New Zealand has been appointed to chair of the Digital Five (D5) group of nations and will host the next international leaders’ summit in New Zealand in early 2018.
The announcement was made by internal affairs minister, Peter Dunne following his return from the 2016 D5 Summit in South Korea. At the conclusion of that event, Dunne signed on behalf of New Zealand the ‘Busan Declaration’, “reaffirming the efforts of the D5 countries to strengthen cooperation in the field of digital government among members and with the international community,” according to an announcement from the minister’s office.
D5 is a group of five nations – New Zealand, United Kingdom, South Korea, Estonia and Israel – considered amongst the most advanced in the provision of online government services.
According to Wikipedia the D5 members “are bonded by the principle of openness; they are focused on changing governments’ relationship with technology by adopting open standards and open-source software as well as making digital government more effective. They intend to bring in digital skills in-house and encourage short-term contracts with small and medium business suppliers.”
The group held its first meeting in London in December 2014 with delegates from the five founding nations attending, as well as delegates from the USA as observers.
The group does not appear to have a web site. However following that meeting the group published the D5 charter setting out to its members' commitments to working towards a number of principles of digital development.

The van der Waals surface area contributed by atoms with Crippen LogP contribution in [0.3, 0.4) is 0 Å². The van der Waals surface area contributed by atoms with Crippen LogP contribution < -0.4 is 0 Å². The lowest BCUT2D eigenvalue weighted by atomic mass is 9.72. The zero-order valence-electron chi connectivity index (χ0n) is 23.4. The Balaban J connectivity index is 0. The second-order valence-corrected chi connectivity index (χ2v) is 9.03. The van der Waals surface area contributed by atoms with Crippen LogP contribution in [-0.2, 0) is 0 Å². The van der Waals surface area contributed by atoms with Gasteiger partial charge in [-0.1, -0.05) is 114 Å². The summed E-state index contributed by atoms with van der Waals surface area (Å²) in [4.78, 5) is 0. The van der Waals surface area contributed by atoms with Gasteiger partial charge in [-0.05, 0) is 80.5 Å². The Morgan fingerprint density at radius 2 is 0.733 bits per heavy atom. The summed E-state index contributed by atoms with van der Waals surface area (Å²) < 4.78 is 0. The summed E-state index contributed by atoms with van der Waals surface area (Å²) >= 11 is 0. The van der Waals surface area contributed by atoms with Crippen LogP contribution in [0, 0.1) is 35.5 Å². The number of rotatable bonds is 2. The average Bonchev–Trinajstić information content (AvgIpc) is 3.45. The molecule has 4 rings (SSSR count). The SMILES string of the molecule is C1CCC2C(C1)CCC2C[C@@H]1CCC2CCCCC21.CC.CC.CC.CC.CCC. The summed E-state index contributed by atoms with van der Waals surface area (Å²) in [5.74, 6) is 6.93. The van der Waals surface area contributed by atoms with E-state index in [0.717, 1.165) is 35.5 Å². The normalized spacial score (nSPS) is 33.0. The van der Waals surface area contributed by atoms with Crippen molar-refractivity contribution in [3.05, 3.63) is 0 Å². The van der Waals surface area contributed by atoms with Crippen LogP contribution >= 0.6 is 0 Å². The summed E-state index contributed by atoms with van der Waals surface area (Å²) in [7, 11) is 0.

Announcing New Zealand’s new role as host nation for the next summit, Dunne said: “We are seen as a leading nation in terms of digital government and have a lot to offer other D5 nations.”
According to Dunne, although a small country, New Zealand is seen as an early adopter of technology that can develop, test and innovate more quickly than most. “Our digital journey is progressing well in New Zealand. I am really proud of our partnerships with the private sector to deliver high quality and cost effective solutions in an agile manner,” Dunne said.
“We are transforming government services so they are designed and delivered with the citizen in mind, not around how government is structured. This means the public sector will deliver integrated services that are based on what our citizens need.”
He said that, over the next year, New Zealand would lead a digital identity work stream for the D5 nations that would help build on the success of the RealMe identity verification service to order online birth, death and marriage certificates, apply for and renew passports online, enrol to vote, or apply for student allowances and loans.